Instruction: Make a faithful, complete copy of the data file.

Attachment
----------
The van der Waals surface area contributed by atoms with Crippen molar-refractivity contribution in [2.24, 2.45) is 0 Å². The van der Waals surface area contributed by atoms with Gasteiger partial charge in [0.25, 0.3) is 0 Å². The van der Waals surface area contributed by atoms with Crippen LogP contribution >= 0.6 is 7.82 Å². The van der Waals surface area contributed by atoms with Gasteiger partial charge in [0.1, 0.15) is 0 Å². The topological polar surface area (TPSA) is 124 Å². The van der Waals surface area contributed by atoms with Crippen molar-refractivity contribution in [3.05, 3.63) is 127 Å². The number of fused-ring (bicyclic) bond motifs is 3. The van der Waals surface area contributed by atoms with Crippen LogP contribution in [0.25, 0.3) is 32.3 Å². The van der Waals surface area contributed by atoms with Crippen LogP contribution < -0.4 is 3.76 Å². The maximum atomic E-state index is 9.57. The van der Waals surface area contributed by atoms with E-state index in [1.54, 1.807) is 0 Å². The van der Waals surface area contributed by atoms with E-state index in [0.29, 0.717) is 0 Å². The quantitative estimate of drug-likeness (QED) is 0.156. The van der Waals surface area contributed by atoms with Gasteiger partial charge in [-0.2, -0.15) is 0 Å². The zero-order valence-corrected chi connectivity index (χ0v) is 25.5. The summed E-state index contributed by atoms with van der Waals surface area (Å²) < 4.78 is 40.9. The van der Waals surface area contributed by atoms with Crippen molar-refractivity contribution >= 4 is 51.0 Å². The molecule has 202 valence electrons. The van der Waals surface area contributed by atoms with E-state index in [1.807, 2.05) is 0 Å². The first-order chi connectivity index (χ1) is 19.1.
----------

The van der Waals surface area contributed by atoms with Crippen molar-refractivity contribution in [2.24, 2.45) is 0 Å². The van der Waals surface area contributed by atoms with Gasteiger partial charge in [0.25, 0.3) is 0 Å². The van der Waals surface area contributed by atoms with Crippen LogP contribution >= 0.6 is 7.82 Å². The van der Waals surface area contributed by atoms with Gasteiger partial charge in [0.1, 0.15) is 0 Å². The topological polar surface area (TPSA) is 124 Å². The van der Waals surface area contributed by atoms with Crippen molar-refractivity contribution in [3.05, 3.63) is 127 Å². The number of fused-ring (bicyclic) bond motifs is 3. The van der Waals surface area contributed by atoms with Crippen LogP contribution in [0.25, 0.3) is 32.3 Å². The van der Waals surface area contributed by atoms with Crippen LogP contribution < -0.4 is 3.76 Å². The maximum atomic E-state index is 9.57. The van der Waals surface area contributed by atoms with E-state index in [1.54, 1.807) is 0 Å². The van der Waals surface area contributed by atoms with E-state index in [0.29, 0.717) is 0 Å². The quantitative estimate of drug-likeness (QED) is 0.156. The van der Waals surface area contributed by atoms with Gasteiger partial charge in [-0.2, -0.15) is 0 Å². The zero-order valence-corrected chi connectivity index (χ0v) is 25.5. The summed E-state index contributed by atoms with van der Waals surface area (Å²) < 4.78 is 40.9. The van der Waals surface area contributed by atoms with Crippen molar-refractivity contribution >= 4 is 51.0 Å². The molecule has 202 valence electrons. The van der Waals surface area contributed by atoms with E-state index in [1.807, 2.05) is 0 Å². The first-order chi connectivity index (χ1) is 19.1.